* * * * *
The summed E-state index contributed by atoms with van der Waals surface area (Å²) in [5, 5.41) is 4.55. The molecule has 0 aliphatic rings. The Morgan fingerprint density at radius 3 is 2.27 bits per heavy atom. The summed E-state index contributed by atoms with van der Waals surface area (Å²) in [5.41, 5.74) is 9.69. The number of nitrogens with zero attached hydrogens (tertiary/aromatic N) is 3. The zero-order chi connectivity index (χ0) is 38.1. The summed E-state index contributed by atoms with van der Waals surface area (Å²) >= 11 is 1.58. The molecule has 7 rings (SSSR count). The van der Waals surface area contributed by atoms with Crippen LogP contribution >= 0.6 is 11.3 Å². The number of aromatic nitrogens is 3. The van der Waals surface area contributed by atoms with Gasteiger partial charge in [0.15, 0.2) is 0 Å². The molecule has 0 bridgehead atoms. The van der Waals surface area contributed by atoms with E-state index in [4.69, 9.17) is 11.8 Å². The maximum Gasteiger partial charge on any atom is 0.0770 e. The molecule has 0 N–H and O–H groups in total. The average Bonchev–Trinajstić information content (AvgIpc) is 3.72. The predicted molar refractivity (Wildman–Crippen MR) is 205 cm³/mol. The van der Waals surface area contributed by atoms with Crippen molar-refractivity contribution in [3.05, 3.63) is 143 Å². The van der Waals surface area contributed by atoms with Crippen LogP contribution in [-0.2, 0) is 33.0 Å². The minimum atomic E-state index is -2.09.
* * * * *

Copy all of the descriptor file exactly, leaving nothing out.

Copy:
The summed E-state index contributed by atoms with van der Waals surface area (Å²) in [5, 5.41) is 4.55. The molecule has 0 aliphatic rings. The Morgan fingerprint density at radius 3 is 2.27 bits per heavy atom. The summed E-state index contributed by atoms with van der Waals surface area (Å²) in [5.41, 5.74) is 9.69. The number of nitrogens with zero attached hydrogens (tertiary/aromatic N) is 3. The zero-order chi connectivity index (χ0) is 38.1. The summed E-state index contributed by atoms with van der Waals surface area (Å²) >= 11 is 1.58. The molecule has 7 rings (SSSR count). The van der Waals surface area contributed by atoms with Crippen LogP contribution >= 0.6 is 11.3 Å². The number of aromatic nitrogens is 3. The van der Waals surface area contributed by atoms with Gasteiger partial charge in [0.15, 0.2) is 0 Å². The molecule has 0 bridgehead atoms. The van der Waals surface area contributed by atoms with E-state index in [4.69, 9.17) is 11.8 Å². The maximum Gasteiger partial charge on any atom is 0.0770 e. The molecule has 0 N–H and O–H groups in total. The average Bonchev–Trinajstić information content (AvgIpc) is 3.72. The predicted molar refractivity (Wildman–Crippen MR) is 205 cm³/mol. The van der Waals surface area contributed by atoms with Crippen molar-refractivity contribution in [3.05, 3.63) is 143 Å². The van der Waals surface area contributed by atoms with Crippen LogP contribution in [-0.2, 0) is 33.0 Å². The minimum atomic E-state index is -2.09.